IB is a highly contagious disease and brings serious economic losses to the poultry industry. Today, live-attenuated and inactivated vaccines are frequently used to control and prevent this disease in commercial chickens. However, the current commercial vaccines have defects in safety or immunogenicity [46]. Live-attenuated vaccines are not effective in stimulating humoral responses and can cause the emergence of novel variants due to mutation and recombination [21,47]. Inactivated vaccines can stimulate humoral immunity but very low levels of cellular and mucosal immunity responses [48,49]. At present, there are dominant serotypes of IBV strains in the field, although multiple serotypes have coexisted [25,27]. The dominant serotypes of IBV field strains are not consistent with those targeted by the commercial vaccines. Therefore, the commonly used vaccines cannot provide adequate protection against the endemic strains. Hence, it is very urgent to develop an effective new vaccine using the prevalent strain of dominant serotypes to offset the immune deviation from traditional vaccines. This study was designed to construct and compare the immunogenicity of three IBV VLPs carrying different combinations of structural proteins based on the dominant serotype representative strain GX-YL5 in southern China, providing a vaccine candidate for IB. To our knowledge, it is the first report on the construction and immunogenicity comparison of three VLPs carrying different combinations of structural proteins of the IBV dominant epidemic strain in southern China.
In this study, SME-VLPs, SM-VLPs and ME-VLPs, carrying the S, M and E proteins, the S and M proteins, and the M and E proteins, respectively, of the dominant serotype representative strain GX-YL5 in southern China were constructed. All the results of Western blotting, TEM and IEM proved that the SME-VLPs, SM-VLPs and ME-VLPs were successfully assembled. As far as we know, IBV VLPs were observed by IEM for the first time in our study. In addition, we firstly systematically investigated the humoral, cellular and mucosal immune responses to different combinations of IBV VLP vaccines. Among the three VLPs, it was found that the SME-VLPs could induce neutralizing antibodies equivalent to those induced by the inactivated GX-YL5 vaccine and higher than those with the attenuated H120 vaccine; the percentages of CD4+ and CD8+ T lymphocytes, and IL-4 and IFN-γ concentrations were higher than those observed with the GX-YL5 inactivated vaccine; the sIgA levels of the tear and oral fluids were equivalent to those seen with the attenuated H120 vaccine and higher than those with the inactivated GX-YL5 vaccine. In the challenge study, the SME-VLPs induced significantly lower viral RNA levels in the trachea and higher protection scores than those of the GX-YL5 and H120 groups, viral RNA levels in the kidneys and tear and oral swabs comparable to those in the GX-YL5 group, and significantly lower virus shedding in the tear and oral swabs compared to the H120 and negative control groups. Hence, our results suggest that among the three VLPs, the SME-VLPs could efficiently stimulate the vaccinated birds to generate the strongest humoral, cellular and mucosal immune responses, and showed good protective efficacy against virulent IBV challenges, indicating that it would be useful as an appealing vaccine candidate for the development of IB vaccines in the future.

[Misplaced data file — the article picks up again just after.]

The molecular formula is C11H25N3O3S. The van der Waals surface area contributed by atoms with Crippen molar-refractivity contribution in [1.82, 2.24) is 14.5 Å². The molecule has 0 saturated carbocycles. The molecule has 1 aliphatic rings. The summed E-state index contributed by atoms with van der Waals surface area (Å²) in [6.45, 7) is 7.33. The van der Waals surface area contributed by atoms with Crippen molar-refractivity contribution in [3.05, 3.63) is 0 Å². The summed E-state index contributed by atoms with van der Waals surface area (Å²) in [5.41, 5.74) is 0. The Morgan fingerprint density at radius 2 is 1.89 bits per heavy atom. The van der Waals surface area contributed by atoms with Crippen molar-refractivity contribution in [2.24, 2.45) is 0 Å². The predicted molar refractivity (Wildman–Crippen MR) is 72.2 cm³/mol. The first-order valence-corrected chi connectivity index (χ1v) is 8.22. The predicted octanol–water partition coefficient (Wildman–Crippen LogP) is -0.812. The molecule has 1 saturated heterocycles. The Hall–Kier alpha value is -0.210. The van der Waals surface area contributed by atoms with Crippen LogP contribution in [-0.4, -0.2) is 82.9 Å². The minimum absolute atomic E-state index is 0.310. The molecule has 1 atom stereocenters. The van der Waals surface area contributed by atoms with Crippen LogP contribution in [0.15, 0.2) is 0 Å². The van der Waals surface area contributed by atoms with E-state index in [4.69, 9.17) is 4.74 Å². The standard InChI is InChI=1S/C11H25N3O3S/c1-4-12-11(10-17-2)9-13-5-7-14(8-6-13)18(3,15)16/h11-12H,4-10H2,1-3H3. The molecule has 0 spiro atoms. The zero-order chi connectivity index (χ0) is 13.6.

The VLPs carrying the M and S proteins of the H120 strain induced comparable humoral immune responses and a higher cellular immune response than the inactivated H120 vaccine [38]. Another VLP carrying the S, M and E proteins of the M41 strain could also elicit IBV-specific antibodies and neutralizing antibodies comparable to those induced by the inactivated M41 viruses [39]. In our study, the IBV-specific antibody levels in the three VLP groups were lower than those of the GX-YL5 and H120 groups. However, the neutralizing antibody in the SME-VLP group was comparable to that of the inactivated GX-YL5 group, and higher than those of the SM-VLP, ME-VLP and H120 groups, which was not consistent with the IBV-specific antibody results. A possible reason is that the coated antigen of the commercial ELISA IBV antibody test kit was for the Mass-type virus strain, and the GX-YL5 strain used in our study was a serotype heterologous to the Mass-type virus strain [25]. In addition, the GX-YL5 and H120 vaccines were based on the whole virus and comprised almost all the epitopes of IBV. Therefore, they proved better in the activation of IBV-specific antibody responses. Another reason could be that the immune dose of 2 μg/bird and immunization times might not have been enough [42]. A previous description reported that chimeric IB-ND VLPs (100 μg of proteins) produced antibody levels comparable to those that adjuvanted inactivated vaccines did [41]. Chickens in the VLP groups had slightly higher neutralizing antibody levels than the M41 group [41], which is in agreement with our observation. The neutralizing antibody level is a key criterion of vaccine efficacy evaluation. The high neutralizing antibody level induced by SME-VLPs proved that they have the potential to be a vaccine candidate.